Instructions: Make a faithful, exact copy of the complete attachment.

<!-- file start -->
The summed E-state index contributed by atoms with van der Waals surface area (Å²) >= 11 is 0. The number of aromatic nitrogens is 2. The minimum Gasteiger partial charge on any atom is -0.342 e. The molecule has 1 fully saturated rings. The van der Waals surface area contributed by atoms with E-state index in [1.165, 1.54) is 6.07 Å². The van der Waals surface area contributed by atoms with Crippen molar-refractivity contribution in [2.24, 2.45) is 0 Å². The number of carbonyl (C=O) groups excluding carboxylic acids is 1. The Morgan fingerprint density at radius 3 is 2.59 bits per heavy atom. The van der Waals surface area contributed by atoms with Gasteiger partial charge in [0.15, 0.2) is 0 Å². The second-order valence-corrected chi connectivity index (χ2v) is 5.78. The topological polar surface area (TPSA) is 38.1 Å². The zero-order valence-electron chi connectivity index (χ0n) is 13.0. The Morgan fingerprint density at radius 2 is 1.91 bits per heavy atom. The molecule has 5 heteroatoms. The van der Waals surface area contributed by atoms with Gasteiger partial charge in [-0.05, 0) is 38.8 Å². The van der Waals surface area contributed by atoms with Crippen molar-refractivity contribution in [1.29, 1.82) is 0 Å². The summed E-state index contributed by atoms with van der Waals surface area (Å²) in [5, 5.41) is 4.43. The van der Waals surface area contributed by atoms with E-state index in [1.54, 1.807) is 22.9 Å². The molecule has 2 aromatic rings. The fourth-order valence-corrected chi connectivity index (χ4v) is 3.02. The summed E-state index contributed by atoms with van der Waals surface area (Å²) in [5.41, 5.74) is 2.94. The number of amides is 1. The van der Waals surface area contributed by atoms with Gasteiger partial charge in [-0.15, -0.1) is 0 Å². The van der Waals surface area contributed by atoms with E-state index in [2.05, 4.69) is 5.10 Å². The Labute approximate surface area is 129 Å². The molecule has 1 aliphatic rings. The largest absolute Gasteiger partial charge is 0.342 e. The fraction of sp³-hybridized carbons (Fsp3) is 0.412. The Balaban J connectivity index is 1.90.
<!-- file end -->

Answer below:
The summed E-state index contributed by atoms with van der Waals surface area (Å²) >= 11 is 0. The number of aromatic nitrogens is 2. The minimum Gasteiger partial charge on any atom is -0.342 e. The molecule has 1 fully saturated rings. The van der Waals surface area contributed by atoms with E-state index in [1.165, 1.54) is 6.07 Å². The van der Waals surface area contributed by atoms with Crippen molar-refractivity contribution in [2.24, 2.45) is 0 Å². The number of carbonyl (C=O) groups excluding carboxylic acids is 1. The Morgan fingerprint density at radius 3 is 2.59 bits per heavy atom. The van der Waals surface area contributed by atoms with Gasteiger partial charge in [0.15, 0.2) is 0 Å². The second-order valence-corrected chi connectivity index (χ2v) is 5.78. The topological polar surface area (TPSA) is 38.1 Å². The zero-order valence-electron chi connectivity index (χ0n) is 13.0. The Morgan fingerprint density at radius 2 is 1.91 bits per heavy atom. The molecule has 5 heteroatoms. The van der Waals surface area contributed by atoms with Gasteiger partial charge in [-0.05, 0) is 38.8 Å². The van der Waals surface area contributed by atoms with Crippen molar-refractivity contribution in [1.29, 1.82) is 0 Å². The summed E-state index contributed by atoms with van der Waals surface area (Å²) in [5, 5.41) is 4.43. The van der Waals surface area contributed by atoms with E-state index in [1.54, 1.807) is 22.9 Å². The molecule has 2 aromatic rings. The fourth-order valence-corrected chi connectivity index (χ4v) is 3.02. The summed E-state index contributed by atoms with van der Waals surface area (Å²) in [5.41, 5.74) is 2.94. The number of amides is 1. The van der Waals surface area contributed by atoms with Gasteiger partial charge in [-0.15, -0.1) is 0 Å². The van der Waals surface area contributed by atoms with E-state index in [2.05, 4.69) is 5.10 Å². The Labute approximate surface area is 129 Å². The molecule has 1 aliphatic rings. The largest absolute Gasteiger partial charge is 0.342 e. The fraction of sp³-hybridized carbons (Fsp3) is 0.412. The Balaban J connectivity index is 1.90.